century by the music of Josef and Johann Strauss. It is often referred
to as the classic “old-school” ballroom.
Viennese Waltz music is
quite fast. Slight shaping of the body moves towards the inside of the
turn and shaping forward and up to lengthen the opposite side from
direction. Reverse turn is used to travel down long side and is
overturned. While natural turn is used to travel short side and is
underturned to go around the corners. Viennese waltz is performed for
both International Standard and American Smooth.
Tango originated in Buenos Aires in the late 1800s. Modern Argentine
tango is danced in both open and closed embraces which focuses on the
male leader and the women moving in harmony of the tango’s
passionate charging music. The tango’s technique is like walking to
the music while keeping feet grounded and allowing ankles and knees to
brush against one another during each step taken. Body weight is kept
over the toes and the connection is held between the man and women in
Ballroom tango, however, is a dance with a far more open frame, often
utilising strong and staccato movements. It is ballroom tango, rather
Argentine tango that is performed in international competition.
The foxtrot is a true American dance, credited by a vaudeville
performer Harry Fox in 1914. Fox was rapidly trotting step to ragtime
music ( an original form of jazz). The dance was originally named as
the “Fox’s trot”.The foxtrot can be danced at slow, medium, or
fast tempos depending on the speed of the jazz or big band music. The
partners are facing one another and frame rotates from one side to
another, changing direction after a measure. The dance is flat, with
no rise and fall like the waltz. The walking steps are taken as slow
for the two beats per steps and quick for one beat per step. Foxtrot
is performed for both International Standard and American Smooth.
The quickstep is an English dance and was invented in the 1920s as a
combination of faster tempo of foxtrot and the Charleston. It is a
fast moving dance so men are allowed to close their feet and the
couples move in short syncopated steps. Quick step includes the walks,
runs, chasses and turns, of the original foxtrot dance, with some
other fast figures such as locks, hops, and skips can be added. Quick
step is performed as an International Standard dance.
Samba is the national dance of Brazil. The rhythm of samba and its
name originated from West African slaves. In 1905, samba became known
to the rest of the countries during an exhibition in Paris. Eventually
in 1940s, samba was introduced in America due to a movie star named
Carmen Miranda. The modern ballroom samba dance differs compared to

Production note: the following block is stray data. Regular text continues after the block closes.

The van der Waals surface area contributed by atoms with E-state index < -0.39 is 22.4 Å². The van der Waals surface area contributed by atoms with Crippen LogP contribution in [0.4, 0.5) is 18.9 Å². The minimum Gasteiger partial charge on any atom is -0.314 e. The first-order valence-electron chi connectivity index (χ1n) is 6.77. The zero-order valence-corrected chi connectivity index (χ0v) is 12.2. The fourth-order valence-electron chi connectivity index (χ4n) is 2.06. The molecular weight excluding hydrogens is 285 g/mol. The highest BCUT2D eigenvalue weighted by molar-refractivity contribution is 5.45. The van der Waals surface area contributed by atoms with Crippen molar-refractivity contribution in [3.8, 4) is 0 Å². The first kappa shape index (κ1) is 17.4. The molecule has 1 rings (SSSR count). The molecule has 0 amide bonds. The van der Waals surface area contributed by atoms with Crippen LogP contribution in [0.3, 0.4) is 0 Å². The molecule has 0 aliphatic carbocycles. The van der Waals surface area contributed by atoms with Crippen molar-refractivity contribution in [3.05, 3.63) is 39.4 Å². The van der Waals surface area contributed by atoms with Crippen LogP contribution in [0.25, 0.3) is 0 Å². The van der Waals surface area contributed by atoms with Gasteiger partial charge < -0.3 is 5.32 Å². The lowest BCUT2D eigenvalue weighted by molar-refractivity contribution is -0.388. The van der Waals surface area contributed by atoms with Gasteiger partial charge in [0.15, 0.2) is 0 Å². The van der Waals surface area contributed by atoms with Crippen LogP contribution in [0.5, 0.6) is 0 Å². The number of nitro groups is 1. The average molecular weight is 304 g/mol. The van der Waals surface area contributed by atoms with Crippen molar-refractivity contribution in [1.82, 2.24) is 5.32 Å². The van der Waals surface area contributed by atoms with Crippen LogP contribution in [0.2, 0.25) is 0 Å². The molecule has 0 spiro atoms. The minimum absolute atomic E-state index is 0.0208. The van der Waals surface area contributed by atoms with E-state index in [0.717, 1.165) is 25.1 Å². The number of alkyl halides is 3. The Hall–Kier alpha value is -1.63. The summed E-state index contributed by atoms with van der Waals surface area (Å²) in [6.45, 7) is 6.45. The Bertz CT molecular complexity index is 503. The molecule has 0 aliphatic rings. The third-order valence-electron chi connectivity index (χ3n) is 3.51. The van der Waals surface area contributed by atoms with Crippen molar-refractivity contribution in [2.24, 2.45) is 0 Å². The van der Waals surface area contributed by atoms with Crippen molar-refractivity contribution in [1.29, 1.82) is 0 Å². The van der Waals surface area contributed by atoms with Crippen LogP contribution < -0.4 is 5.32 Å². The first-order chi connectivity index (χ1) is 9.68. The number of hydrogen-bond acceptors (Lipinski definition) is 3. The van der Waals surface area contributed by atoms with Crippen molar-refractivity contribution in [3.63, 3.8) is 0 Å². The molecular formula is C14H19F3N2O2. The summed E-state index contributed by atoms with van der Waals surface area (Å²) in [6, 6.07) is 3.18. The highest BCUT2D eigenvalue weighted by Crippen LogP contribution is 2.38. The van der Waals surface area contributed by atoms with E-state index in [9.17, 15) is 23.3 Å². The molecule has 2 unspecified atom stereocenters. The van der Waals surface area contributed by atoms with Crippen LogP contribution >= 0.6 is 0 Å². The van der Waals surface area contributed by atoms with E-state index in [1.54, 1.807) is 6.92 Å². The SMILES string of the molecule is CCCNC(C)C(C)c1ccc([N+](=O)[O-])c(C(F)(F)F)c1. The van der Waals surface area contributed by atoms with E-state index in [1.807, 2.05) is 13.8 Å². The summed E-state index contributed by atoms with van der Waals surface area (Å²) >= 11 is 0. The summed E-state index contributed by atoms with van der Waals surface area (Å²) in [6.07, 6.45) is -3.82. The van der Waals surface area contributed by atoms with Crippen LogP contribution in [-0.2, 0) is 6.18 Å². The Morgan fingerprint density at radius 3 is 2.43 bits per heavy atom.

the traditional Brazilian samba as it was modified as a partner dance.
Samba is danced with a slight bounce which is created through the
bending and straightening the knee. Samba is performed as an
International Latin dance.
The cha-cha was originally called the “cha-cha-cha.” The term came
from Haiti and resembled the sound the bells made when rubbed. It was
evolved from the rumba and mambo in the 1950s. Since mambo music was
quite fast and difficult for some to dance to, a Cuban composer
Enrique Jorrin slowed the music down and cha-cha was
established.Cha-cha is a very flirtatious dance with many hip
rotations and partners synchronizing their movements. The dance
includes bending and straightening of the knee giving it a touch of
Cuban motion. Cha-cha is performed for both International Latin and
Rumba is known to be the most romantic and passionate of all dances.
In the early 1920s, the dance came to the United States from Cuba and
became a popular cabaret dance during prohibition. Rumba is very
polyrhythmic and complex. It includes Cuban motions through
knee-strengthening, figure- eight hip rotation and swiveling foot
action. An important characteristic of rumba is the powerful and
direct lead achieved through the ball of the foot. Rumba is performed
for both International Latin and American Rhythm.
The paso doble originated from Spain and its dramatic bullfights. The
dance is mostly performed only in competitions and rarely socially due
to many choreographic rules. The man plays the role of the matador
while the women take the role of the matador’s cape, the bull, or
even the matador too. The chassez cape refers to the man using the
woman to turn her as if she is the cape and the apel is when man
stomps his foot to get the bull's attention. Paso double is performed
as an International Latin dance.
The jive is part of the swing dance group and is a very lively
variation of the jitterbug. Jive originated from African American
clubs in the early 1940s. During World War II, American soldiers
introduced the jive in England where it was adapted to today's
competitive jive. In jive, the male leads the dance while the women
encourage the men to ask them to dance. It is danced to big band music
and some technique is taken from salsa, swing and tango. Jive is
performed as an International Latin dance.
East Coast swing
Swing in 1927 was originally named the
Lindy Hop named by Shorty
George Snowden. There have been 40 different versions documented over